The current trend in Mississippi and Alabama is to install hard structures, such as bulkheads, seawalls or rip-rap on the shoreline to protect waterfront coastal property from erosion. Mississippi-Alabama Sea Grant supports the use of living shorelines, in many circumstances, instead of bulkheads to control shoreline erosion.
Bulkheads may be the best option for areas with high wave energy. But, in areas with medium or low wave energy, living shorelines can protect against erosion without the negative effects of bulkheads and similar structures. Negative effects of bulkheads can include loss of water access for residents and animals, erosion of nearby properties and elimination of shoreline habitats that existed where the water and land met. Living shorelines use materials, such as living plant material, oyster shells or offshore breakwaters, to protect against erosion.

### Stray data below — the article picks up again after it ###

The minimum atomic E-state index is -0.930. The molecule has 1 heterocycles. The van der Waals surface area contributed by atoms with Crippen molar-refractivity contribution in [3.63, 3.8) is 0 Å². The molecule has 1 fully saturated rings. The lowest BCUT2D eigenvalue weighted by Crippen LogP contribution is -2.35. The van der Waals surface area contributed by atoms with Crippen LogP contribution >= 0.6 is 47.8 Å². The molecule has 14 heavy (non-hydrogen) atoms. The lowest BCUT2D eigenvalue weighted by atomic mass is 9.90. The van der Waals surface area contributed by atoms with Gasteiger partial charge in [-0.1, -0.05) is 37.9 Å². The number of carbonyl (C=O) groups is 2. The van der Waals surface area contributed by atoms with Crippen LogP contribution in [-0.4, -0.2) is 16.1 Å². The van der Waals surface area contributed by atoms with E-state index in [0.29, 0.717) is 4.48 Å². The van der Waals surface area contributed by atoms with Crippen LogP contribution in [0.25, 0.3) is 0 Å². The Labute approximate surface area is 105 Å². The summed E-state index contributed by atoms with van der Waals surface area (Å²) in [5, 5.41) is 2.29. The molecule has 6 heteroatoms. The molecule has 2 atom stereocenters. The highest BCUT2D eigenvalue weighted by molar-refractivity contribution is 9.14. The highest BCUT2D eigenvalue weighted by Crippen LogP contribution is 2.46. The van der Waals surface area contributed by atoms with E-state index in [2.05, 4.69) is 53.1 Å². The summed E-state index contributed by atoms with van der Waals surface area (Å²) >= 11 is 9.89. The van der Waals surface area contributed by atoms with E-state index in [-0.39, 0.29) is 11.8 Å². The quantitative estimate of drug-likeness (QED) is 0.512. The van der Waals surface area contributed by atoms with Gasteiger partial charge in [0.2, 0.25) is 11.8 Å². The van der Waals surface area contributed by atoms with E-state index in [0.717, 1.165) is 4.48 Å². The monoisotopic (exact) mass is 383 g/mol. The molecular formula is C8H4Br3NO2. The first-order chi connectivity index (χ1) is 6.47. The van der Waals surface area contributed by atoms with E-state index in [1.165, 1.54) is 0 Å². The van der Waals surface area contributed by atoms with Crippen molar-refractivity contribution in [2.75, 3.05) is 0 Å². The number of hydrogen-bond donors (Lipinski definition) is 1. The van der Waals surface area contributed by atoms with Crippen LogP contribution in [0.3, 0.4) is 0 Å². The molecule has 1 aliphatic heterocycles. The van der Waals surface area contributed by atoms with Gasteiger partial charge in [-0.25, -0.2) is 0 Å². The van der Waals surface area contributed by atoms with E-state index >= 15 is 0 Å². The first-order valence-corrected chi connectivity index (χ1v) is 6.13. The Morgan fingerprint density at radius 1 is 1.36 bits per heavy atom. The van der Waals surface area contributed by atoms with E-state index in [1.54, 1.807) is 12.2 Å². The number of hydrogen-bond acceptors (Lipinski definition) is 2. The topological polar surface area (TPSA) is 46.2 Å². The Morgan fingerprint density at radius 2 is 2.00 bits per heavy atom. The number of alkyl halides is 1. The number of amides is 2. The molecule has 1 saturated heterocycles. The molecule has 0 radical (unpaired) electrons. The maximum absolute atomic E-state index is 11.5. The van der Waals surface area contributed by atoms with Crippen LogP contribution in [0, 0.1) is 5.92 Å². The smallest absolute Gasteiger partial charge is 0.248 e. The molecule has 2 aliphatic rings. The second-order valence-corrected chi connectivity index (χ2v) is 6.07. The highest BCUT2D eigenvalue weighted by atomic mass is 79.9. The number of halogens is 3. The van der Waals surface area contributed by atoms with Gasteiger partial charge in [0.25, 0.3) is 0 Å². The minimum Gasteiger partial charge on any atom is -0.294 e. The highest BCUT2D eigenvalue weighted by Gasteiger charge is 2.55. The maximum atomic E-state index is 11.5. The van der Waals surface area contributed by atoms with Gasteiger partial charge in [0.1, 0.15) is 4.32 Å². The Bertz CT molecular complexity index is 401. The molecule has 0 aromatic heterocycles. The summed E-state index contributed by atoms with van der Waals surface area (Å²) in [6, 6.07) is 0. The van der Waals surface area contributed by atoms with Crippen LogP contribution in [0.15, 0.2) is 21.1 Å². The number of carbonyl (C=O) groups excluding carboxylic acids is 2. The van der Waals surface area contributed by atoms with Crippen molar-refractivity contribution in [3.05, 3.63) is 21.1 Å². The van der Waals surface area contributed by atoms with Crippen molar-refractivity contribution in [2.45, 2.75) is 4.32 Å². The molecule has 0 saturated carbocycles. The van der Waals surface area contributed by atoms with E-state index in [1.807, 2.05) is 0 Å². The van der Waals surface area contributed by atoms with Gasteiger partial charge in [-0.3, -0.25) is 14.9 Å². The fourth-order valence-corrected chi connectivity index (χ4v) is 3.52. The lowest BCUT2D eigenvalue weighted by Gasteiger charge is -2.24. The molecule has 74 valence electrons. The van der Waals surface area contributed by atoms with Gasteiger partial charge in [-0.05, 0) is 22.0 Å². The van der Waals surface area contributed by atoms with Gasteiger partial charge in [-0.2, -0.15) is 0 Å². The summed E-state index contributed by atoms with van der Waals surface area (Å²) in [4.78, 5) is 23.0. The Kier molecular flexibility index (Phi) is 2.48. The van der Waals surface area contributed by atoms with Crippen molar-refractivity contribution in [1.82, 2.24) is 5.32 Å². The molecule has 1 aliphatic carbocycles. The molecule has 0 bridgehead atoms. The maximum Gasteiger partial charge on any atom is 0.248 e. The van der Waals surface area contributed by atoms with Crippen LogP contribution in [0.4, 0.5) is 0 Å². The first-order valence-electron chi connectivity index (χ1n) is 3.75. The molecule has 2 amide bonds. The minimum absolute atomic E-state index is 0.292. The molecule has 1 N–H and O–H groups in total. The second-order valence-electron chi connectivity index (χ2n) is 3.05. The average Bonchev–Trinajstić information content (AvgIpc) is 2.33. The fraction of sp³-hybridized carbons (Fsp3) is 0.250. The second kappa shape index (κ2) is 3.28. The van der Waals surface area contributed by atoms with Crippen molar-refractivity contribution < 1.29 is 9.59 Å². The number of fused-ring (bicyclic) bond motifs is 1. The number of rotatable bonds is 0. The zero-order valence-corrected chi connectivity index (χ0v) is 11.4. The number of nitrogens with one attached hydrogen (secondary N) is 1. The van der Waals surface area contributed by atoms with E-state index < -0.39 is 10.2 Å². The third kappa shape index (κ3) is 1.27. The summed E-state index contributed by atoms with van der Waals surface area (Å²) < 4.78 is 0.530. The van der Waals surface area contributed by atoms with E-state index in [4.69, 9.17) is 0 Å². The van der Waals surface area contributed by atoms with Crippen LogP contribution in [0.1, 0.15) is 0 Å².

Through research, education and outreach, MASGC works to discover and share current information about living shorelines. MASGC-funded scientists are evaluating the effectiveness of different types of living shorelines and are creating ways to help people decide which option would work best for them. MASGC outreach team members research rules and regulations related to building living shorelines. They also analyze the cost to install them. And, they raise awareness so more property owners and managers know about the erosion-control options.
MASGC also participates in living shorelines restoration projects with volunteers, teachers and students.